Relying solely on ad hoc efforts to manage school cybersecurity risk is like playing football without a helmet.
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It started with a yellow sticky note stuck to a student computer. It ended with a hacked IT system and the expulsion of two students.
Largely unexamined in the large-scale shift to digital learning in education are the accompanying ethical considerations. Indeed, the issues and tradeoffs that school leaders and teachers face in using technology in schools and for education — whether free or for a fee — are more complex than they have ever been.
I’m pleased to announce the beta launch of the K-12 Cybersecurity Resource Center at: https://www.k12cybersecure.com. The K-12 Cybersecurity Resource Center website will be the new home of the K-12 Cyber Incident Map and related cybersecurity resources and commentary.
In the three weeks since “Tracking: EDU” officially launched, a growing number of news outlets, associations, and organizations have highlighted the findings and significance of the work. Yet, what matters most is that SEAs, LEAs, and schools take what steps they may need in order to improve their website security and privacy practices.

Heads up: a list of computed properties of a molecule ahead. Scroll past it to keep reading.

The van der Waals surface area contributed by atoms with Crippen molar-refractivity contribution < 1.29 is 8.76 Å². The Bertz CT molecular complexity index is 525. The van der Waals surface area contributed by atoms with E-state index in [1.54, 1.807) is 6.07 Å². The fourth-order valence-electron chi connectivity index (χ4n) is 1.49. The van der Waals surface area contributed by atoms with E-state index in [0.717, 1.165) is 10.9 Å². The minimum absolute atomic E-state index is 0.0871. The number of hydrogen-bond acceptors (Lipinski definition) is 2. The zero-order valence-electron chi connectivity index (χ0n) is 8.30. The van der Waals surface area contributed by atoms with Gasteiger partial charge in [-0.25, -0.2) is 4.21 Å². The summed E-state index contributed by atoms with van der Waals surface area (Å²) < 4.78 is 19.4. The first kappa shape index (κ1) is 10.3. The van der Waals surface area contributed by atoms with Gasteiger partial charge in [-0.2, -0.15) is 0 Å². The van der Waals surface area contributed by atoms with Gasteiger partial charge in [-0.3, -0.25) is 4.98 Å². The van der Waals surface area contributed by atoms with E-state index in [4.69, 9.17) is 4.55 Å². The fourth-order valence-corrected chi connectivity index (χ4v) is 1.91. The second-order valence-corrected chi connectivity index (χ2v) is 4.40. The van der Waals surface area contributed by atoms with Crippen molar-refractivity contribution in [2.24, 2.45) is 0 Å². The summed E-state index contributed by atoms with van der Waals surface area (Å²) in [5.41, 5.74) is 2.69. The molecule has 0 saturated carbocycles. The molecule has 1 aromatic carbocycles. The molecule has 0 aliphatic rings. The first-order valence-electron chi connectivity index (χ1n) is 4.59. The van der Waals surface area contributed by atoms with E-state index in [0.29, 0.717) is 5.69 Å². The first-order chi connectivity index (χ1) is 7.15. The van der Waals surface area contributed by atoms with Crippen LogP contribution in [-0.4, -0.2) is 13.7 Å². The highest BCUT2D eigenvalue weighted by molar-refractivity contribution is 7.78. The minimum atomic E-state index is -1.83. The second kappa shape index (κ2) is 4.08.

And, no matter your role or interest in school technology issues, we all have a stake in that outcome.
According to a new study released today by EdTech Strategies, “Tracking: EDU,” state and local education agency websites were found to lack important security and privacy protections for students, families, and educators.
State and local education agency websites routinely deploy third-party ad tracking technology. What purpose does it serve? Is it benign (and merely the cost of being on the web in 2017), or does it raise issues worthy of deeper investigation?
Loyal readers may notice that the weekly round-up of news stories and commentary – A Thinking Person’s Guide to EdTech News – has been on a hiatus for a few weeks. I have been working on a new and eye-opening research project.